Since 2002, Circle of Friends has been providing art, drama, music, photography and writing classes to adults who have severe mental illness. The nonprofi t has recruited more than 100 interns from area colleges in the last decade to instruct one or more of their 17 classes throughout North and Central Seattle.
Some instructors, like John Morris, are clients who also facilitate classes. At present, nearly 170 clients attend weekly sessions, learning digital photography, portrait drawing, theatrical improvisation, creative writing or singing.
“We provide a service because we recognize arts are empowering, creative and fun, and it makes people’s lives better,” Morris said. “Everyone is an artist; we have to learn that in ourselves.”
Morris, who designs the website for Circle of Friends and also serves as a board member, is working toward becoming a professional guitarist and is also involved with multimedia graphic design. He works part-time as a custodian at the University Christian Church, where the Circle of Friends office is located.
Morris said that Circle of Friends is a client-run organization where many of its board members also deal with mental illness. Morris, 43, said he has been dealing with his own self-stigma, as well as the stigma from others, because of his schizophrenia, which was diagnosed when he was 18.
“Those that have a biological disorder shouldn’t be blamed for it. It’s like blaming someone for having cancer,” he said.
“We want to change the dialogue from mental illness to ‘mental wellness,’” added founder Carolyn Hale.
Both Morris and Hale said that there is a growing interest and support for Circle of Friends. Still, the stigma around mental illness leaves much work to be done.
According to the Circle of Friends website, approximately one in five adults have diagnosable mental illness, with less than 33 percent of those adults receiving professional treatment.
Hale said she has found that many ethnic groups hold a great stigma against mental illness and that some do not even have a word for “mental illness” in their vocabulary. Because of this, people of those ethnic groups cannot even get help or acknowledgement of their needs.
For Morris, even the interactions between health-care provider and mental health patient can hold prejudice, with the client being made to feel inferior to the provider.
Hale emphasized that the sessions with Circle of Friends is not therapy, but it is therapeutic for some because the activities get them involved with others in their community.
“They come in with the issues, and we respond,” she said.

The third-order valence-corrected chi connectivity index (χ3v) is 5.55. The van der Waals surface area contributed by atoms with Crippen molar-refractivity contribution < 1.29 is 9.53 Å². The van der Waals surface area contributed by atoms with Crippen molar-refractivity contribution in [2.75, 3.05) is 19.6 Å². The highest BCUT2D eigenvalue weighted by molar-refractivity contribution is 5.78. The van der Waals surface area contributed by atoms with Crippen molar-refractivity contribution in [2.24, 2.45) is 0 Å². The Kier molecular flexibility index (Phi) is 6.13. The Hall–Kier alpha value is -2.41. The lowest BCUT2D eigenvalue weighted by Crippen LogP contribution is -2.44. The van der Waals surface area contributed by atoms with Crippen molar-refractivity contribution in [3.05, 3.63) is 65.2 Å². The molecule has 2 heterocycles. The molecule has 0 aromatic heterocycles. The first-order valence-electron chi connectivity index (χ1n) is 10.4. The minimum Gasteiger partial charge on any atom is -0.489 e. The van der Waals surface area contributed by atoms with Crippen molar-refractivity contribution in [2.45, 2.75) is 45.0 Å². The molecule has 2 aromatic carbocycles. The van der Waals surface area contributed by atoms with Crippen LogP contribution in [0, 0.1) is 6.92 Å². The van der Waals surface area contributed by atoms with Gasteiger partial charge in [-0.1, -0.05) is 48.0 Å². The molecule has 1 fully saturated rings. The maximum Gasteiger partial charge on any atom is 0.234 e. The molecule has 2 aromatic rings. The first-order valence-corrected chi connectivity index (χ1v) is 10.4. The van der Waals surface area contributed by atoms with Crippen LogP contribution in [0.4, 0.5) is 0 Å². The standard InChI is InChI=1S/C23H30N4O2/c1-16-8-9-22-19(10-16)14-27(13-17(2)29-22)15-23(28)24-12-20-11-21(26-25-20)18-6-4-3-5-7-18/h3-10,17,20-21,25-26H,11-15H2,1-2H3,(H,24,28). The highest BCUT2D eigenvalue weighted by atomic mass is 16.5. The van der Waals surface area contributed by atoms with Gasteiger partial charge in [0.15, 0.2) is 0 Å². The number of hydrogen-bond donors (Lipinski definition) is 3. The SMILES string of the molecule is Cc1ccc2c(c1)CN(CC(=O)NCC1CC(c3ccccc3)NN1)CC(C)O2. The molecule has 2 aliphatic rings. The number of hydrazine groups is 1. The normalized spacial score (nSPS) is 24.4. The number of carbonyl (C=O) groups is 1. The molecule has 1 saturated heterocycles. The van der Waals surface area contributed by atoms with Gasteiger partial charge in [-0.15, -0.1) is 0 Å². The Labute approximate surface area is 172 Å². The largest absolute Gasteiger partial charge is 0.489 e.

For Hale, her need for advocacy toward mental illness started because of her son, who had been diagnosed with a mental illness. She first became involved with the National Association for Mental Illness (NAMI) serving as a family-to-family trainer. Her early involvement also found her helping organize the Stride for Stability fund-raising walk.
This accomplished, Hale began to think about how art classes might be offered at the various sites where the severely mentally ill were living. She was encouraged by other members to consider starting her own nonprofit organization offering arts-and-crafts activities, and thus, Circle of Friends began.
The official first art party was launched during Christmas, when the leaders of the Keystone assisted-living facility in Wallingford recognized that many of the residents wanted to give Christmas gifts but had no money to buy them. Several artists stepped forward to help residents create greeting cards and painted T-shirts and neck scarves as presents.
The Raging Grannies, of which Hale is a member, brought its music and singing to the party, and the event was pegged a success.
Since then, classes have burgeoned at Cascade Hall in the Northgate area, Emerald House in the Central Area and
Wallingford House and the Keystone living facility in Wallingford.
Hale said that there is little funding in the state for actual classroom or community space in the residences, let alone classes. At Emerald House, art classes are held in a well-lit dining room, where residents gather for weekly house meetings, as well as share their meals. Participants start a casual afternoon talking with art instructors and going through art books by such great names as Georgia O’Keeffe and Rembrandt.
For Josie Boyden, one of two art instructors at Emerald House, the opportunity to teach art has brought her awareness to what it takes to be an excellent instructor.
“Teachers need to be curious, flexible and compassionate when doing this. Just making art can be therapeutic if it takes one’s mind off troubles,” she said.
Hale said that no formal training is required for interns to teach the classes, but they are encouraged to simply be a friend, learning the name of the residents.
She said many of the interns are involved in psychology or social work de
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